After completing our fascinating tour of the factory we popped into the attractive canal side cafe for a coffee, served of course on the famous Burleigh tableware.  There was still more to see on the site so before leaving we inspected the Victorian bottle kiln, original worker’s bath house and the factory’s fully restored 1888 William Boulton steam engine.

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The kiln being stacked for firing the pottery

If you are interested in visiting Middleport, you might like to plan your visit to coincide whilst the Weeping Window ceramic poppy sculptures are on display.  As part of the final year of the 14-18 NOW’s U.K. arts programme wide tour, the iconic poppies commemorating the First World War centenary will be draped over the Middleport bottle kiln.

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The famouse Burleigh pottery range on sale in the factory shop

Leaving Middleport, we just had time to fit in one more venue on the Ceramics Trail and that was the Emma Bridgewater factory in nearby Hanley.  Unlike Middleport Pottery, Emma Bridgewater is a relatively young company creating their first pieces in 1985 and moving production to their current site in 1996.

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Emma Bridgewater Factory, Hanley

The traditional Victorian factory lies alongside the Caldon canal, employing 185 people and producing 1.3 million pieces a year.  Unfortunately we didn’t have time to take a factory tour but we enjoyed walking around the site and looking in the factory shop filled with polka dot mugs for which the company is most famous.  There was a cosy cafe which even had a polka dot Aga stove and outside a cottage garden where hens roamed freely.  It was such a lovely place to end our three day visit to The Potteries.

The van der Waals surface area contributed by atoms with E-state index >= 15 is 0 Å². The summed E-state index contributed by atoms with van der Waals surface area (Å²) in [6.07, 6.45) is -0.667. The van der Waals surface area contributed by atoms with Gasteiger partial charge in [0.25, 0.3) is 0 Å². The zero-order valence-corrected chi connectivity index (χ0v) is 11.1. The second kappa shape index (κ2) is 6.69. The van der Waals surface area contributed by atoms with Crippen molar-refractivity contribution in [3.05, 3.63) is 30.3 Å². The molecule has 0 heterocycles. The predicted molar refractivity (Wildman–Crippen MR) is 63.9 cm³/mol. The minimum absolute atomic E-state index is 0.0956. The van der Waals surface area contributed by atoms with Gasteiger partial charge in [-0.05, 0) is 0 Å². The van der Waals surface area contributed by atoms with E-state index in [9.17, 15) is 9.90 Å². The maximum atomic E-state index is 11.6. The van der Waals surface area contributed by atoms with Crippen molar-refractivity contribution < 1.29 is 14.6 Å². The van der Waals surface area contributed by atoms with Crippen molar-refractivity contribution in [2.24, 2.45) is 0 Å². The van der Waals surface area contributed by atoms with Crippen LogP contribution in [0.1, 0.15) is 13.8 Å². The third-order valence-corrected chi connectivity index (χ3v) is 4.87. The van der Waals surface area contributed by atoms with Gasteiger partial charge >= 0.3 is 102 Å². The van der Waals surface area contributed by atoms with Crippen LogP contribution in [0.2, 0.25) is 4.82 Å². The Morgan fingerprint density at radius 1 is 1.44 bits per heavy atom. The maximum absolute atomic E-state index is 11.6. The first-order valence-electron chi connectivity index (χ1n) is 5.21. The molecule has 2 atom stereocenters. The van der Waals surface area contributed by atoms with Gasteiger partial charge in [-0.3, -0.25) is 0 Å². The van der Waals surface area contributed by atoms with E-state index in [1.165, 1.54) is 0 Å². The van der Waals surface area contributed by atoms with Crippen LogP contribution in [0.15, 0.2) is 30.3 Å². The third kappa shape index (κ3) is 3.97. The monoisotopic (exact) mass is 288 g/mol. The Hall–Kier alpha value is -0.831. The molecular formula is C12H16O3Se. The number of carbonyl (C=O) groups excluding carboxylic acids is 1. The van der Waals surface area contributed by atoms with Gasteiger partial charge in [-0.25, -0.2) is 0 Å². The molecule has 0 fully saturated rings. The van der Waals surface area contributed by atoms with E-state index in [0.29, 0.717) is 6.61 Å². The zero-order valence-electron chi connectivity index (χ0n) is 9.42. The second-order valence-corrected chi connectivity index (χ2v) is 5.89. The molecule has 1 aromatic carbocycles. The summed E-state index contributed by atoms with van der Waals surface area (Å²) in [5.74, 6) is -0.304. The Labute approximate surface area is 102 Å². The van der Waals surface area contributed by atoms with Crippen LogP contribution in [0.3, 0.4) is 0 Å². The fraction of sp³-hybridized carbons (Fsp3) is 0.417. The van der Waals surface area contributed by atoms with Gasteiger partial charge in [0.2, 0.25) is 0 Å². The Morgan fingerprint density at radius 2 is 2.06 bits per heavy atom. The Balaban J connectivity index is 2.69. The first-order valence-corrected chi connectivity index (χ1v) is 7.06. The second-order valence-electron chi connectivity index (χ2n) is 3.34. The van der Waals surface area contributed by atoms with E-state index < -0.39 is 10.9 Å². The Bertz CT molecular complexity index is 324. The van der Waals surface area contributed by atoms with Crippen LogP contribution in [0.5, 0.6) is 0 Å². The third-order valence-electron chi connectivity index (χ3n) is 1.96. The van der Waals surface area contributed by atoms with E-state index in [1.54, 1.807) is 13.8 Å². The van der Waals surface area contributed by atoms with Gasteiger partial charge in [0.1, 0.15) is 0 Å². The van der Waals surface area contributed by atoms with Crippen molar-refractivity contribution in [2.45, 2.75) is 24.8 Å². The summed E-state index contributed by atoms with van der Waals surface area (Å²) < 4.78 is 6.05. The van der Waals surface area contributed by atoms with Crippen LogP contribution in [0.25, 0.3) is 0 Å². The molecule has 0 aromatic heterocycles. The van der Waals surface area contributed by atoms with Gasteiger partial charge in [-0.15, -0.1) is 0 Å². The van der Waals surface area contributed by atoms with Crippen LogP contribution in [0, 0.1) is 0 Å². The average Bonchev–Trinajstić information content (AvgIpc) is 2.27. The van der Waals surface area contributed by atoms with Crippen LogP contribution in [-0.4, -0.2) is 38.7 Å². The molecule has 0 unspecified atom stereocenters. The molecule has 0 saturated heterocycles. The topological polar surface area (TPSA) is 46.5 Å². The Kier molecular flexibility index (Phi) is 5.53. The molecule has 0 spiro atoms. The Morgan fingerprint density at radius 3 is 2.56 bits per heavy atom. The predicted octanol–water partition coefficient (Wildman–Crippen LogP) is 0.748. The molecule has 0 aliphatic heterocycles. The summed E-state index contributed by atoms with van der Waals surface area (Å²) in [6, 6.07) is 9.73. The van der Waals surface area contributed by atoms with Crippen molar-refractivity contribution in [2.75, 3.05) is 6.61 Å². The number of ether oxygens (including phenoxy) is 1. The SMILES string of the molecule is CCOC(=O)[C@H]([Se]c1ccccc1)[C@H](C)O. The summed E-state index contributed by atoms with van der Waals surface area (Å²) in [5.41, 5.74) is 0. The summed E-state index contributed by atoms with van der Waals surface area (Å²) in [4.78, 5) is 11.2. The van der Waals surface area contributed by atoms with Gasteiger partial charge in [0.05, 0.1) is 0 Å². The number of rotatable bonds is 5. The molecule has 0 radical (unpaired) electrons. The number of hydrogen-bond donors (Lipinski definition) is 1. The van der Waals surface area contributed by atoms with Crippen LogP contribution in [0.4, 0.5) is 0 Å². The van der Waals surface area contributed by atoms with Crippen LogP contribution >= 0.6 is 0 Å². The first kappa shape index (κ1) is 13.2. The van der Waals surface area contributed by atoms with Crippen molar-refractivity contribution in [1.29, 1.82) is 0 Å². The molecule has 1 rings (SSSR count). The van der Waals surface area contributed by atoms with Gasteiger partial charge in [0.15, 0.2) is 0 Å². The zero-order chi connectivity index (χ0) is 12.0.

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Emma Bridgewater iconic polka dot range of tableware

What an action packed, fun time we had visiting potteries, museums, a monkey forest and gardens.  Stoke has no end of excellent attractions, so many in fact that we would like to return to visit others that we didn’t have time for on this trip including the Spode heritage centre.

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Cafe at the Emma Bridgewater factory, Hanley

I would like to thank Visit Stoke and the attractions we visited for helping to make this short break possible but as always, all opinions are my own.

32 thoughts on “Day 3. Continuing the Ceramics Trail in Stoke-on-Trent

  1. Tremendously interesting. Those potteries are also well known amongst collectors here in the U.S., of course, and I’m pleased to have had you show us some. I wasn’t aware that the industry was continuing at such a pace that newer enterprises like Bridgewater are still opening up. It’s gratifying to see the generations of expertise still being employed. At one time, there was an extremely large pottery industry in the eastern portion of my Midwestern state, but it’s almost entirely extinct, the skills quickly dissipated and probably now unrecoverable, even if someone were to consider restarting. Thanks.

    Liked by 2 people

    1. Thanks Brad, it was indeed very interesting to be able to visit the Potteries and take the factory tours. Even here in Stoke we learnt that a large part of Wedgwood’s production now takes place in Jakarta as labour costs will be considerably less there, but it’s good that it is still flourishing in the Stoke area even on a smaller scale. Marion

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  2. I’m loving your posts on the potteries. As an American who collects different types of English ceramics, I appreciate the detailed information on your blog! I hope to visit these sites in the not-too-distant future. Do you know anything about the factories where creamware was produced? I understand the reproduction 18th and 19th century English creamware I have was made from original moulds. Thanks for your informative blog.

    Liked by 1 person

  3. Our overseas visitors are out for a quick walk so I took a peep at your page. Those are classic designs coming out of that place that find their way all around the world. Another place I would love to have visited. Thanks for taking me along for the ride.

    Liked by 1 person